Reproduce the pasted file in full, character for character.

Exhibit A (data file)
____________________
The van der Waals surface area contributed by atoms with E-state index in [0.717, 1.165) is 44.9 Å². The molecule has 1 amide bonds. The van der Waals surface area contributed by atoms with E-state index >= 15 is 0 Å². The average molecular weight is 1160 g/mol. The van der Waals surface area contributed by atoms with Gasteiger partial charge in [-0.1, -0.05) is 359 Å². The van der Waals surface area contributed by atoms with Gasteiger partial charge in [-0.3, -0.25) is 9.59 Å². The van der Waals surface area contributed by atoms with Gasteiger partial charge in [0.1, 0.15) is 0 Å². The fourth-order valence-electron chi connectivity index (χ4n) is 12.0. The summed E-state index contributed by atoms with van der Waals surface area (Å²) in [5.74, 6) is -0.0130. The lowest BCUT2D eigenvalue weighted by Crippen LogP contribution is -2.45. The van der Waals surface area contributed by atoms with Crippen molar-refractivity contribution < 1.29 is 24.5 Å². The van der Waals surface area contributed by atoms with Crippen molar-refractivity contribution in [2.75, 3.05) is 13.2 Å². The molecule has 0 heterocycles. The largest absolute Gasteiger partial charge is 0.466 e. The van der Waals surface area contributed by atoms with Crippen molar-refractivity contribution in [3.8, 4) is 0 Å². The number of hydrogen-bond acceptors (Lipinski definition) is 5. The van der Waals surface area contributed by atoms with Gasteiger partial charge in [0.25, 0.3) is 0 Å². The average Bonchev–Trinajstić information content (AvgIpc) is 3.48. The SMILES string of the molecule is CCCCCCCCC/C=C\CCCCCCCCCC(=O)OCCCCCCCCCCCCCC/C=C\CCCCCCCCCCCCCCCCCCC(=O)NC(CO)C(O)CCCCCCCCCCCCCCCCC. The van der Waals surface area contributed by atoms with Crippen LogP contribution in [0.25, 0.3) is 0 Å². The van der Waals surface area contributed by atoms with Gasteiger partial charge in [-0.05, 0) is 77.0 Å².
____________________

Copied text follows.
The van der Waals surface area contributed by atoms with E-state index in [0.717, 1.165) is 44.9 Å². The molecule has 1 amide bonds. The van der Waals surface area contributed by atoms with E-state index >= 15 is 0 Å². The average molecular weight is 1160 g/mol. The van der Waals surface area contributed by atoms with Gasteiger partial charge in [-0.1, -0.05) is 359 Å². The van der Waals surface area contributed by atoms with Gasteiger partial charge in [-0.3, -0.25) is 9.59 Å². The van der Waals surface area contributed by atoms with Gasteiger partial charge in [0.1, 0.15) is 0 Å². The fourth-order valence-electron chi connectivity index (χ4n) is 12.0. The summed E-state index contributed by atoms with van der Waals surface area (Å²) in [5.74, 6) is -0.0130. The lowest BCUT2D eigenvalue weighted by Crippen LogP contribution is -2.45. The van der Waals surface area contributed by atoms with Crippen molar-refractivity contribution < 1.29 is 24.5 Å². The van der Waals surface area contributed by atoms with Crippen molar-refractivity contribution in [2.75, 3.05) is 13.2 Å². The molecule has 0 heterocycles. The largest absolute Gasteiger partial charge is 0.466 e. The van der Waals surface area contributed by atoms with Crippen molar-refractivity contribution in [3.8, 4) is 0 Å². The number of hydrogen-bond acceptors (Lipinski definition) is 5. The van der Waals surface area contributed by atoms with Gasteiger partial charge in [0.25, 0.3) is 0 Å². The average Bonchev–Trinajstić information content (AvgIpc) is 3.48. The SMILES string of the molecule is CCCCCCCCC/C=C\CCCCCCCCCC(=O)OCCCCCCCCCCCCCC/C=C\CCCCCCCCCCCCCCCCCCC(=O)NC(CO)C(O)CCCCCCCCCCCCCCCCC. The van der Waals surface area contributed by atoms with Crippen LogP contribution in [0.25, 0.3) is 0 Å². The van der Waals surface area contributed by atoms with Gasteiger partial charge in [-0.05, 0) is 77.0 Å².